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Radley Balko: The Supreme Court's Trump decision is 'its worst decision in my lifetime'

3 min read

Recommended: At The Watch, Radley Balko excoriates the Roberts-led Supreme Court for its risible and outlandish decision to immunize (Republican) presidents against the rule of law. It's a longer piece that's definitely worth the read.

The Supreme Court’s ruling in Trump v. United States is its worst decision of my lifetime. John Roberts’s sloppy, arrogant, contradictory majority opinion provides license for any future president to lie, cheat, steal, suppress dissent, and — if they have the stomach for it — assassinate. It obliterates a guardrail for executive power that’s fundamental to a functioning democracy. So fundamental, in fact, that until the country elected an aspiring autocrat brazen enough to engage in open-air corruption, it was a guardrail few thought necessary to actually define. Of course the president can be prosecuted for actual crimes.

When Trump initially made his claim of “absolute immunity” for presidents from criminal charges, it was widely derided among constitutional scholars as a hopeless Hail Mary. Then John Roberts answered Trump’s prayers.

This opinion isn’t a stain on Roberts’s legacy. It is his legacy. He will be remembered as the “institutionalist” who destroyed the legitimacy of the institution entrusted to his care. And if that’s the worst of the damage, we’ll all be lucky.

There's been dozens of good pieces blasting the astonishing insincerity—no, the out-and-out crooked flimflammery—of Roberts' arguments in Trump v. United States. Dozens isn't enough. Explaining all the different ways Roberts blunders his way through fraudulent historical readings and tortured attempts at logic while pompously sniveling at the unwashed masses of historians and fellow justices who point out his errors should be turned into a new national event. Every year, on the date of the Trump decision, our airwaves should be handed over to a new historian who can regale us, with the help of animation, hand puppets, or extremely drunken actors, with their own particular take on just how large an ass Roberts made of himself in his efforts to block prosecution of the first American president to ever attempt a coup. We can call it Get A Load Of This Guy Day, and hand out balloons and walk around wearing black robes while throwing pies at each other.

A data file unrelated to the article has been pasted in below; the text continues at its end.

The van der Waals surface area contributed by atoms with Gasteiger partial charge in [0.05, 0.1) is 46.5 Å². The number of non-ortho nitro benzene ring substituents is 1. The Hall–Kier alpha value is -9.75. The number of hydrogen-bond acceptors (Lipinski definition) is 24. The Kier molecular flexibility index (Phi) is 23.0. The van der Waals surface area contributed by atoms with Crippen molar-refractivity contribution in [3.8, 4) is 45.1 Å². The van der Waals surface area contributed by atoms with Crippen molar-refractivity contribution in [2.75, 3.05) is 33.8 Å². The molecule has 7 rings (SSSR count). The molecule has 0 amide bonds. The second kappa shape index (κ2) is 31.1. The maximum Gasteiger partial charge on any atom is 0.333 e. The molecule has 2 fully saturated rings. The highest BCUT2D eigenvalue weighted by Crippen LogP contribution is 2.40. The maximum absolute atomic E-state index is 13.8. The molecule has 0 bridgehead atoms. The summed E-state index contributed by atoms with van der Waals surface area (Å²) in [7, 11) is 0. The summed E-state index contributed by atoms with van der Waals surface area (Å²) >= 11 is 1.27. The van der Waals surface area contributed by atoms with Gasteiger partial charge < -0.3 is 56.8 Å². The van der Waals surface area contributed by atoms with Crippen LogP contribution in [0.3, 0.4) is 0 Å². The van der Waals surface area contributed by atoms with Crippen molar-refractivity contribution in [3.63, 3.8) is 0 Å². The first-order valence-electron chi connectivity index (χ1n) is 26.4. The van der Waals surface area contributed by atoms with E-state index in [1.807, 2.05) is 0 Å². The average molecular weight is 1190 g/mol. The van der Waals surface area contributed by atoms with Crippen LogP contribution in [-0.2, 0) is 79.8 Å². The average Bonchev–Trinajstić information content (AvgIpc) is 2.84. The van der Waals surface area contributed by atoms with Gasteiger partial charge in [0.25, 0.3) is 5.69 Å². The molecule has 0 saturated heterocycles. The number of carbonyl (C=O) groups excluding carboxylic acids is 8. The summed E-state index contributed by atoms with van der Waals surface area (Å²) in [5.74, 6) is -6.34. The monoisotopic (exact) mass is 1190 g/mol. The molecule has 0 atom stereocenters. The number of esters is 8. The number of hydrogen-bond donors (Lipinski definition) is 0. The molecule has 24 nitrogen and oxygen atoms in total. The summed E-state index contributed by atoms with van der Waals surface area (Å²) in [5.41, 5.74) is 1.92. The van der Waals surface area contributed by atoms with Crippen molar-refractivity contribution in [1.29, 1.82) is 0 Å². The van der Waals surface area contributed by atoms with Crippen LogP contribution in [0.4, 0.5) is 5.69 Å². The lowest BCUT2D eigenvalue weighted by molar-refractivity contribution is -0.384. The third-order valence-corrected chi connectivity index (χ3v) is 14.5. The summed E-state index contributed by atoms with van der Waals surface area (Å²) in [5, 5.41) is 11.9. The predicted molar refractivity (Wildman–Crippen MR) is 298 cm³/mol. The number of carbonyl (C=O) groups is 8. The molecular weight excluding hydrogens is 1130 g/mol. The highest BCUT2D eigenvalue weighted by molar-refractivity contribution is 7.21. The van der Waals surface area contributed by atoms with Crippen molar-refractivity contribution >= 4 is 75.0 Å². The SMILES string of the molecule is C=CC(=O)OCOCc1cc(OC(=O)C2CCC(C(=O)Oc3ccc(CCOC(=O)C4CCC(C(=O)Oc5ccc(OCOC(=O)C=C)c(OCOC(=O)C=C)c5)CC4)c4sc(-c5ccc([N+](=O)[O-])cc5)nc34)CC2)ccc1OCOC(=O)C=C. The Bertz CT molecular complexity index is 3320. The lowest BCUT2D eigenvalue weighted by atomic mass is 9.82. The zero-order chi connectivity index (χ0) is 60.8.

The only way you can come up with the notion that Actually, the nation's founders wanted presidents to possess monarchical powers and commit crimes with impunity, so long as they did so in their "official" capacity as president, is to either be a crook or a fool. It's just not a plausible claim; we have their writings, we know the arguments and tone and even petty insults used in each of their carefully penned squabbles, and we know that the writers of the Declaration of Independence, the Articles of Confederation, and the Constitution believed imperial-minded tyranny to be the primary danger posed to and by governments. That was their bit. That was their obsession.

This isn't a case of John Roberts and his accomplices not reading the assigned material. They certainly read it. They simply felt that the need to immunize Donald Trump, of all people, against the consequences of his violence-provoking, hoax-premised attempted coup was so urgent a need as to be worth their own debasement.

As for the why of it, we'll likely be debating that for the next 200 years. Or perhaps it's more simple, and Roberts will turn out to have been gifted a new vacation home in exchange for those last scraps of his dignity.

The Supreme Court folds
Faced with the most potent threat to democracy in more than a century, our most revered institution didn’t just fail to hold, it aligned itself with the threat

Read it at The Watch.

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